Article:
The World Health Organization (WHO) released a nursing report on World Health Day. The detailed report gives a scope of the global nursing workforce and the approaches that should be implemented to contribute to an effective workforce that will support the welfare of nurses as well as their patients.
The International Council of Nurses (ICN) in partnership with WHO indicate that the nursing profession is understaffed. The report further indicates that the number of nurses has increased by 4.7 million for the year 2013 to 2018. Even so, there is a shortage of 5.9 million nurses. Countries that have the most significant gaps are in Africa, South East Asia, the Mediterranean regions, some parts of Latin America and South East Asia.
Find out 10 other statistics you need to know from the 2020 State Of The World’s Nursing 2020 Report:
- Nursing represents the largest occupation in the health care sector, accounting for 59% of health care professionals.
- There are 27.9 million nurses in the workforce, of which 19.3 million are classified as professional nurses.
- Over 80% of the world’s nurses are found in countries that account for half of the world’s population. The global shortage of nurses, estimated to be 6.6 million in 2016, had decreased slightly to 5.9 million nurses in 2018.
- Females account for about 90% of the nursing workforce, but they are underrepresented in leadership positions.
- Based on data from 86 countries, one nurse out of eight (13%) was born or trained in a country other than the one in which they currently practice.
- To address the nursing shortage across the globe by 2030 the total number of nursing graduates should be increased by 8%. Countries should be prepared to employ, but also retain the graduates. If the trends work as per the projections, then there will be 36 million nurses across the globe by 2030.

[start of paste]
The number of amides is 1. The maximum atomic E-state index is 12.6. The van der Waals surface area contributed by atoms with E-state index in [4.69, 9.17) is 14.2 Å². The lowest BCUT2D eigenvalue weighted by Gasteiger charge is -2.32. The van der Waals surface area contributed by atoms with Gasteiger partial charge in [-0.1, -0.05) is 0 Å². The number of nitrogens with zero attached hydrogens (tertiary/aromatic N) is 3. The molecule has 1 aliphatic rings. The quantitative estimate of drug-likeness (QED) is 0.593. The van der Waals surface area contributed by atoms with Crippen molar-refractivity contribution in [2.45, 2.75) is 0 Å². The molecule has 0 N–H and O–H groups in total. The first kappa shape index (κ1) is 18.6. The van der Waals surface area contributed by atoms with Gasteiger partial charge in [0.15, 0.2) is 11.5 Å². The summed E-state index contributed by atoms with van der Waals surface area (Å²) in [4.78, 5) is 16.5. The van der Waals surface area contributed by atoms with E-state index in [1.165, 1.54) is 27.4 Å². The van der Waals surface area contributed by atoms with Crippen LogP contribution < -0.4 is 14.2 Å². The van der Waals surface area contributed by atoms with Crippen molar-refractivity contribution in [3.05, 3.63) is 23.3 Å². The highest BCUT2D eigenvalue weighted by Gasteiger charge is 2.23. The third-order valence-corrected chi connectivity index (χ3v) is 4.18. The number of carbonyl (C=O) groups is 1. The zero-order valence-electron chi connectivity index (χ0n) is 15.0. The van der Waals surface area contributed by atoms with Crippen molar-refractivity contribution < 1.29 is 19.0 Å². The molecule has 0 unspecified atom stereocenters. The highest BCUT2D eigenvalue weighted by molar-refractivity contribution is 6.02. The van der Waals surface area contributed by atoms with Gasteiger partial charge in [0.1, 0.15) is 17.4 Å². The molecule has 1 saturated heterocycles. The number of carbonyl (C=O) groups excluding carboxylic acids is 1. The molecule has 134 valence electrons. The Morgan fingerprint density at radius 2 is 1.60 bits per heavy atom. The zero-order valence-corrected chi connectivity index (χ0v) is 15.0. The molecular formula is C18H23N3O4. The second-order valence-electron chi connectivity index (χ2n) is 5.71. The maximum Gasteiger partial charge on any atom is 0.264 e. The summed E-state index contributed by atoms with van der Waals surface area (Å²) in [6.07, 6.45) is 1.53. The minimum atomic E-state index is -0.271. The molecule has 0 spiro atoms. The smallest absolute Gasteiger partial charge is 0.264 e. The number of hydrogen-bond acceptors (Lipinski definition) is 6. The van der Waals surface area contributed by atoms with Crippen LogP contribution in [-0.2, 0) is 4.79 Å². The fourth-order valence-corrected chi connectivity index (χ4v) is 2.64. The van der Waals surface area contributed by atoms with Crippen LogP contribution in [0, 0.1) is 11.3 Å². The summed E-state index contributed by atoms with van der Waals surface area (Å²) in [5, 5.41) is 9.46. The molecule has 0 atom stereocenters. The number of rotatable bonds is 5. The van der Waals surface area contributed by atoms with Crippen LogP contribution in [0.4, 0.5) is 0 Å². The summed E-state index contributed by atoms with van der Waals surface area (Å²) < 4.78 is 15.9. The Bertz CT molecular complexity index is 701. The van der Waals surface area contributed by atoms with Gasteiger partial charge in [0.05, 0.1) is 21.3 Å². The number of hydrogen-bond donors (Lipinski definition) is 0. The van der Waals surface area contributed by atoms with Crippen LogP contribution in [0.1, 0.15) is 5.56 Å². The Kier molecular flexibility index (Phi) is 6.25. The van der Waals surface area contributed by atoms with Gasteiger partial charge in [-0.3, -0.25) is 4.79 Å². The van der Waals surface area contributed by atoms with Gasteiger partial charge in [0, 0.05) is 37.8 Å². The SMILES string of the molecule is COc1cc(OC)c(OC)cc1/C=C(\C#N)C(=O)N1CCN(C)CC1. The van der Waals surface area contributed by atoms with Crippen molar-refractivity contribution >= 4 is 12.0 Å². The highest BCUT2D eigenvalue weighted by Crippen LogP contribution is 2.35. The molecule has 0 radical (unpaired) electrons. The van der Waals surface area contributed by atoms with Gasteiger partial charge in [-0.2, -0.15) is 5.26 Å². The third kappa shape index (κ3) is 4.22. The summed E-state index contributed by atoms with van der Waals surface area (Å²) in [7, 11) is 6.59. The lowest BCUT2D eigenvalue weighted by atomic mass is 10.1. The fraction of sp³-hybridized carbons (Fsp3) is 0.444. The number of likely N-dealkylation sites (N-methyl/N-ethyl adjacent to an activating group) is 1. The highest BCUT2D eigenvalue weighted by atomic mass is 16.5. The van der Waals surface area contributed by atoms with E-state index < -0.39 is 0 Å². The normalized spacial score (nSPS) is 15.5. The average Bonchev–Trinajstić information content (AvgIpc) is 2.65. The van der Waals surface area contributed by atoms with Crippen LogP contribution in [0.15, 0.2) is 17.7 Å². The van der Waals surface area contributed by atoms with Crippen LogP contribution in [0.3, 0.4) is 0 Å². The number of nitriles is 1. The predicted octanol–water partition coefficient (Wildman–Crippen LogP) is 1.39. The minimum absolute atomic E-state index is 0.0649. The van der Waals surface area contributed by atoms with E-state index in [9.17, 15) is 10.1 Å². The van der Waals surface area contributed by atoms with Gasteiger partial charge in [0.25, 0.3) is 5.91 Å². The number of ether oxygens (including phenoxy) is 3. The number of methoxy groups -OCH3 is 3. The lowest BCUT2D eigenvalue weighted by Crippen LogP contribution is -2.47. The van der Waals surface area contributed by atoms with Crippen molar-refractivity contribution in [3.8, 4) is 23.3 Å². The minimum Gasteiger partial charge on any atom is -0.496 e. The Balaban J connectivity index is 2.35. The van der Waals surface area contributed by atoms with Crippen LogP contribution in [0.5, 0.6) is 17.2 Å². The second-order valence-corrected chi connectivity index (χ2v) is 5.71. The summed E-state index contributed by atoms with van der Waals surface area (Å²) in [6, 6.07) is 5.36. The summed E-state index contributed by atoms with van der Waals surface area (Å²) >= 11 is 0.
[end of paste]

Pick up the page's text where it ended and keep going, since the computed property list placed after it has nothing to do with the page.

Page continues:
- Countries affected by shortages will need to increase funding to educate and employ at least 5.9 million additional nurses.
- 38% of nurses are below the age of 35, while 17% are 55 and above.
- One out of six of the world’s nurses are expected to retire in the next 10 years; this percentage is substantially higher in the Region of the Americas (24%), posing a further replenishment challenge.
- 4.7 million new nurses will have to be educated and employed over the next decade just to maintain the status quo.
The report goes on to say that, “2020 is the International Year of the Nurse and the Midwife. This is an opportunity to leverage the evidence in the State of the world’s nursing 2020 report and commit to an agenda that will drive and sustain progress to 2030. To this end, we urge governments and all relevant stakeholders to:
- invest in the massive acceleration of nursing education – faculty, infrastructure and students – to address global needs, meet domestic demand, and respond to changing technologies and advancing models of integrated health and social care;
- create at least 6 million new nursing jobs by 2030, primarily in low- and middle-income countries, to offset the projected shortages and redress the inequitable distribution of nurses across the world;
- strengthen nurse leadership – both current and future leaders – to ensure that nurses have an influential role in health policy formulation and decision-making, and contribute to the effectiveness of health and social care systems.”